BBQ Rubs - BBQ Rubs Recipes
Dry Rubs and Wet BBQ Rubs
My family and I do a lot of outdoor cooking – grilling, smoking, frying, and barbecuing. We use a lot of barbecue rubs. In case you aren’t familiar with the terminology, a BBQ rub is a blend of seasonings that’s literally rubbed into meat. BBQ rubs add flavor to any type of meat, and in some cases, they create a nice, crunchy coating on the meat’s exterior. In fact, my family and I think the best part of any grilled or smoked meat is the surface, thanks to my liberal use of a good BBQ rub. I like to classify my BBQ rubs into three categories of seasonings: savory, sweet, and hot. For us, the best BBQ rub usually includes all three types of seasonings, especially for pork and chicken. I’ll get into this in more detail, so stay tuned.
What’s a BBQ dry rub? A BBQ dry rub is just a mix of dry seasonings. There’s no magic formula for the best BBQ rub, and there’s really no right way or wrong way to create a BBQ rub recipe. I do recommend, however, using seasonings in dry rubs that are finely ground. Smaller particles make it easier for the seasonings to be absorbed into the flesh. If I’m going to use dry oregano in a BBQ dry rub, for example, I grind the herb first, creating sort of a powder. I’ve found that dry herbs are better to use in dry rubs than are fresh herbs – in most cases. The flavor is more concentrated in dried herbs, and they’re easier to powder. Dried herbs are about three times stronger than fresh herbs, by the way. In wet barbecue rubs, I might use fresh herbs. I’ll get into that later.
Wet BBQ Rubs
BBQ rubs can also be wet. Wet BBQ rubs are dry seasonings combined with some sort of liquid. Sometimes more than one type of liquid is used. For example, with a very lean cut of pork, I might use vinegar and oil with my seasonings. The oil adds some fat to the meat and helps to keep it moist and juicy throughout the grilling or smoking process.
In wet BBQ rubs, the liquid is often called the “vehicle.” That’s an apt term because the liquid helps carry the seasonings into the fat and muscle. This is especially the case if you use a liquid that’s high in acid, like vinegar, for example. Sometimes I use a combination of vinegar, fruit juices, and oil. Other wet ingredients you might like to try in your wet BBQ rubs recipes include wine, bourbon, Worcestershire sauce, soy sauce, teriyaki sauce, or Dale’s sauce.
Best BBQ Rub - BBQ Rub Recipe
Earlier, I stated that there’s no one best BBQ rub, and I stand by that. Of course, you’ll be able to find one that you like better than any others, so it will be the best BBQ rub for you. It’s all a matter of personal taste. If you’re totally new to making BBQ rubs, I’ll give you a basic BBQ rub recipe that you might like to try. It can be used on chicken or on any cut of pork. I suggest trying the rub on a small amount of meat first. After you taste the finished product, you can add or subtract ingredients and tweak the amounts of certain seasonings to customize your own BBQ rubs recipes. Be liberal in applying the rub! I usually pack on as much rub as the meat will hold, and I always get delicious results.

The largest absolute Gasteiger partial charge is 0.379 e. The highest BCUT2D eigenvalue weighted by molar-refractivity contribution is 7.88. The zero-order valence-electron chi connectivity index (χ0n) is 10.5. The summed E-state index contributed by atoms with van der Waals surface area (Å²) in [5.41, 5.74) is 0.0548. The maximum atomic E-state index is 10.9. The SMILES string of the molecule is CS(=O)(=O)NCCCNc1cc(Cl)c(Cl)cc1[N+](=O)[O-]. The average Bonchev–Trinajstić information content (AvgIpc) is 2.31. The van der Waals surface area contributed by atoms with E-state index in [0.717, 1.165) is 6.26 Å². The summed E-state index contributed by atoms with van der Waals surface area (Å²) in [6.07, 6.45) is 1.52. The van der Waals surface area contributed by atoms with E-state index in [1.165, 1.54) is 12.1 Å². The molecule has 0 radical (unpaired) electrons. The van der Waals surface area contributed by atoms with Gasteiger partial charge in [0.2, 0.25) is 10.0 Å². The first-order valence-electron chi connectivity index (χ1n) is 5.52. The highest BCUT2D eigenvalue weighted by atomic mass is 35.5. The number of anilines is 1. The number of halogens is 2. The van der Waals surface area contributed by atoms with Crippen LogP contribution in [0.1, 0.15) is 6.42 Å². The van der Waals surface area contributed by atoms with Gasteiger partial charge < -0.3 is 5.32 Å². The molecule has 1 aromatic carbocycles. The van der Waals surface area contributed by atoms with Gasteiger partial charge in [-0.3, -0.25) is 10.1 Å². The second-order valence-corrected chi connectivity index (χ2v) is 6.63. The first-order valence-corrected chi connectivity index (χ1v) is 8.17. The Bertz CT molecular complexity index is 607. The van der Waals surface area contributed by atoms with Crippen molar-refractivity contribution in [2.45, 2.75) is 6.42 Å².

BBQ Rub Recipe:
BBQ Rub Recipe – Best BBQ Rub for Beginners
¼ cup brown sugar
¼ cup paprika
¼ cup salt
1 tablespoon onion powder
1 tablespoon garlic powder
1 tablespoon black pepper
2 teaspoons chipotle powder OR cayenne
1 teaspoon cumin
Directions: Combine ingredients and store in a cool, dark, dry place. Apply generously to meat.
For pork rubs, we like a little sweetness in our BBQ rubs, along with a good dose of heat. If you’re smoking or grilling a large piece of pork that has an exterior layer of fat, often called a fat cap, don’t remove all of it. As the felt melts, it will help keep the pork juicy and full of flavor. Unless the fat cap is especially thick, we don’t remove it at all. I like to really pack on pork rubs for a delicious bark. For fatty cuts of pork, I usually use dry pork rubs. Dry rubs seem to work best on Boston butts, and on bone-in pork loins, provided the loin has a sufficient layer of exterior fat. For lean cuts of pork like pork tenderloin, I usually prefer wet pork rubs.
Pork Rub Recipe
This basic pork rub recipe is good on any cut of fresh pork. It combines the flavors of sweet and savory, with a little heat. If I were making this for my family, I’d use more heat, but we all enjoy hot, spicy foods. If you’re using this pork rub recipe on a large piece of pork, like a Boston butt or a pork loin, wrap the meat up tightly once it’s been rubbed, and leave it in the fridge overnight. Just before placing the meat on the grill or smoker, give it another rubbing.
Pork Rub Recipe
½ cup brown sugar
1/3 cup salt
1/3 cup paprika
2 tablespoons black pepper
1 tablespoon onion powder
2 teaspoons garlic powder
2 teaspoons cayenne
1 teaspoon ground ginger
1 teaspoon chili powder
Directions: Combine all ingredients. If you want to turn this into a wet BBQ rub, add a little apple cider vinegar to make a thick paste.
For ribs rubs, I tweak my basic pork rub recipe, according to what kind of flavor I want to achieve with my BBQ ribs. I also usually try to think in advance of what type of barbecue sauce I’m going to be using on the BBQ ribs. I want the seasonings in my rib rubs to compliment or enhance the overall finished flavor of the ribs.